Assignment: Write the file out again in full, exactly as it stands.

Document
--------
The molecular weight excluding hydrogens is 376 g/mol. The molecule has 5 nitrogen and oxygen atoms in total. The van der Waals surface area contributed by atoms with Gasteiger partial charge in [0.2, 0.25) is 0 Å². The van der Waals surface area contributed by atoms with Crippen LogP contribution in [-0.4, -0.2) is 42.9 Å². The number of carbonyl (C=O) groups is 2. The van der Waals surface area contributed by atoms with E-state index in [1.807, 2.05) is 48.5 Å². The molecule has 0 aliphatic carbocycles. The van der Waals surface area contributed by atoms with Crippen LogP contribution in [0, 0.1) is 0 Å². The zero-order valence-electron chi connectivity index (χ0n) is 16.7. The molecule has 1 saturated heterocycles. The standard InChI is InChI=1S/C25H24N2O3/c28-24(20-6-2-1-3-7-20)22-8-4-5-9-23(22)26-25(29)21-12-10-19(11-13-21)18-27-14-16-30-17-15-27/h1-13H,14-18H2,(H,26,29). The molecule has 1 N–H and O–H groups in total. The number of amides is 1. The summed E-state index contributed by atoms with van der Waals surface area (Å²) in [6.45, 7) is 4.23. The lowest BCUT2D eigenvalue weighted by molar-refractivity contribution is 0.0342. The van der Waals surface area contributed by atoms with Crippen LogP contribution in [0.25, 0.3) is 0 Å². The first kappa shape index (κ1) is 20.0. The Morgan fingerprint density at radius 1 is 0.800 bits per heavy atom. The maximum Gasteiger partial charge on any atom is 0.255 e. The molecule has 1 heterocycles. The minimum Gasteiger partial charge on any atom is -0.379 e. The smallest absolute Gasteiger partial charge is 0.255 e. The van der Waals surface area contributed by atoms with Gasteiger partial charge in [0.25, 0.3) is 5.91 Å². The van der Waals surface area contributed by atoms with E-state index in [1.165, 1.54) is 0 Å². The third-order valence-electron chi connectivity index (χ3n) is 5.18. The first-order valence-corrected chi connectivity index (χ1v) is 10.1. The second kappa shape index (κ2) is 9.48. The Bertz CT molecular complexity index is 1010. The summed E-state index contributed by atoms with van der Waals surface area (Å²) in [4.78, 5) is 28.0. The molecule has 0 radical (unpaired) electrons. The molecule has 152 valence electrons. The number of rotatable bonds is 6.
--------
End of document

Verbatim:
The molecular weight excluding hydrogens is 376 g/mol. The molecule has 5 nitrogen and oxygen atoms in total. The van der Waals surface area contributed by atoms with Gasteiger partial charge in [0.2, 0.25) is 0 Å². The van der Waals surface area contributed by atoms with Crippen LogP contribution in [-0.4, -0.2) is 42.9 Å². The number of carbonyl (C=O) groups is 2. The van der Waals surface area contributed by atoms with E-state index in [1.807, 2.05) is 48.5 Å². The molecule has 0 aliphatic carbocycles. The van der Waals surface area contributed by atoms with Crippen LogP contribution in [0, 0.1) is 0 Å². The zero-order valence-electron chi connectivity index (χ0n) is 16.7. The molecule has 1 saturated heterocycles. The standard InChI is InChI=1S/C25H24N2O3/c28-24(20-6-2-1-3-7-20)22-8-4-5-9-23(22)26-25(29)21-12-10-19(11-13-21)18-27-14-16-30-17-15-27/h1-13H,14-18H2,(H,26,29). The molecule has 1 N–H and O–H groups in total. The number of amides is 1. The summed E-state index contributed by atoms with van der Waals surface area (Å²) in [6.45, 7) is 4.23. The lowest BCUT2D eigenvalue weighted by molar-refractivity contribution is 0.0342. The van der Waals surface area contributed by atoms with Crippen LogP contribution in [0.25, 0.3) is 0 Å². The first kappa shape index (κ1) is 20.0. The Morgan fingerprint density at radius 1 is 0.800 bits per heavy atom. The maximum Gasteiger partial charge on any atom is 0.255 e. The molecule has 1 heterocycles. The minimum Gasteiger partial charge on any atom is -0.379 e. The smallest absolute Gasteiger partial charge is 0.255 e. The van der Waals surface area contributed by atoms with Gasteiger partial charge in [0.25, 0.3) is 5.91 Å². The van der Waals surface area contributed by atoms with E-state index in [1.165, 1.54) is 0 Å². The third-order valence-electron chi connectivity index (χ3n) is 5.18. The first-order valence-corrected chi connectivity index (χ1v) is 10.1. The second kappa shape index (κ2) is 9.48. The Bertz CT molecular complexity index is 1010. The summed E-state index contributed by atoms with van der Waals surface area (Å²) in [4.78, 5) is 28.0. The molecule has 0 radical (unpaired) electrons. The molecule has 152 valence electrons. The number of rotatable bonds is 6.